BMW GS1200 bike adventure for childrens charity

Wissam Al Jayyoussi to ride across some of the toughest and dangerous terrain in the world
By Patrick Littlejohn

How to channel your adrenaline and adventurist spirit; go to the gym; buy a fast car; visit the poles or even climb a mountain, enough for most people but not for one 37-year old Palestinian business man. How about an adrenaline fueled 60,000km journey on a motorcycle, with no backup and on your own through some of the most dangerous and remote countries in the world? No support and only faith in yourself, your bike and the people you will meet on the road, this isn’t the ‘Long way round’ or even the ‘long way down’ this is a long long way on your own.

All the company Wissam Al Jayyoussi will have on this trip will be his BMW GS1200 motorcycle, himself, his kit and a teddy bear called ‘Beit Jala’ who will be his wife, partner and buddy to talk, argue and abuse for some of those thousands of kilometers.

There is a purpose behind his trip beyond his sense of adventure. What really ties it together, and makes the journey worthwhile is his need to help a cause in a different way and this is the Palestine Children Relief Fund’s project to build the Beit Jala Pediatric Oncology Department to help children with Cancer.

The journey will help carry this message and the bike will help to bring the social element, as most bikers will know the bike is often the starting point of a conversation and Wissam hopes to carry this message all the way across Asia.

As a biker Wissam also owns a classic Ducati 900 Supersports which he keeps in his living room , races a Ducati 1198SP and undertook a previous jaunt on a Harley, he’s been riding for 14 years but for this trip he’s taken several advanced riding courses and has been riding the BMW for a year through every off-road route in the UAE in preparation for his trip.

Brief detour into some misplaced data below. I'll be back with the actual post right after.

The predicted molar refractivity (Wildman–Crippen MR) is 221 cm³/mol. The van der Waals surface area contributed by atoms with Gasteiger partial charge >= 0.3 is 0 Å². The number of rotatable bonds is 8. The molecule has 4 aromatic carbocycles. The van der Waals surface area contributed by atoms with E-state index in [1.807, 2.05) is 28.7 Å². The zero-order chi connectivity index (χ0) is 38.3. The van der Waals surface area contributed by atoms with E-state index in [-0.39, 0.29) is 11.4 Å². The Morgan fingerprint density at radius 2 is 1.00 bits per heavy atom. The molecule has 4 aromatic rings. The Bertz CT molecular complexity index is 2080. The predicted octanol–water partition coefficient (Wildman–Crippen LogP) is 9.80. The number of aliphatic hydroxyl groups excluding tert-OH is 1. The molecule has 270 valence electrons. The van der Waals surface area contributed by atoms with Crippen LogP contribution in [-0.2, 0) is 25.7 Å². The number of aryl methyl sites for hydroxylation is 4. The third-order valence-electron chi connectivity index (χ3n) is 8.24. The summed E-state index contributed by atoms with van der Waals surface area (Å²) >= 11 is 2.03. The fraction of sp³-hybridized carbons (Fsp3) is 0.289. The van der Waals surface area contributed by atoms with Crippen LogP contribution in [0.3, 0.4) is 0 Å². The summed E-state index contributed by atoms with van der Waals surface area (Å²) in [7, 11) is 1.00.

Starting in Dubai towards the end of April, Wissam will travel in a criss-cross pattern through Asia towards his end goal in Singapore 132 day’s later. His criteria of traveling through some of the major population centre’s and Asian destinations such as Pakistan, India, China and Russia combined with the problems of borders, political unrest and natures barriers such as the Himalayas results in Wissam’s biggest undertaking and most dangerous one to date along with a route which on a map looks like a child’s drawing.

Previously Wissam undertook a journey from Dubai to London on a Harley Electra Glide racking up some 40,000kms so he’s no stranger to long motorcycle journey’s however this one takes him through some of the most dangerous countries both politically and geographically in the world so it won’t just be a numb behind to worry about.

He’ll be crossing through to name a few Pakistan, Afghanistan, Central Asia republics like Turkmenistan, Kazakhstan up to Moscow and all the way across into Mongolia down through China, Laos and Cambodia. Along the way he’ll have to deal with warzones, roads in terrible condition or no roads at all, deserts, borders and dodgy border guards, jungles and miles and miles between fuel stops.

He has a set route and set borders to pass through, though in some areas very little idea of the condition of roads he will face. In Mongolia where there are so few roads he’s expecting to undertake significant amounts of time off road through grasslands and desert.

Mechanically Wissam confesses to be good and he’d have to be as with no support he has to carry all his spares with him along with tent, cooking, clothes, power and communication and be prepared to fix anything along the way. Though he’s prepared with a list of garages on route he’s confident that he can fix anything on the bike himself wherever he is except the clutch.

The bike itself is the GS1200, a workhorse for this kind of trip, with few fancy electronics to go wrong it’s all mechanics. While this may sound within the realms of a reasonable undertaking for the mechanically able this shouldn’t be belittled as only a badly placed pothole in the middle of nowhere resulting in a bent wheel rim is enough to do serious damage to the bike, rider and trip. Bar a few modifications for comfort, suspension and luggage it remains fairly standard, while very capable it’s a heavy bike however so crossing soft sand will be difficult.

Wissam is currently planning to leave Dubai around the 25th April and will be keeping us updated along the way via his blog, for more information on the route, bike, trip and to lend him your support see

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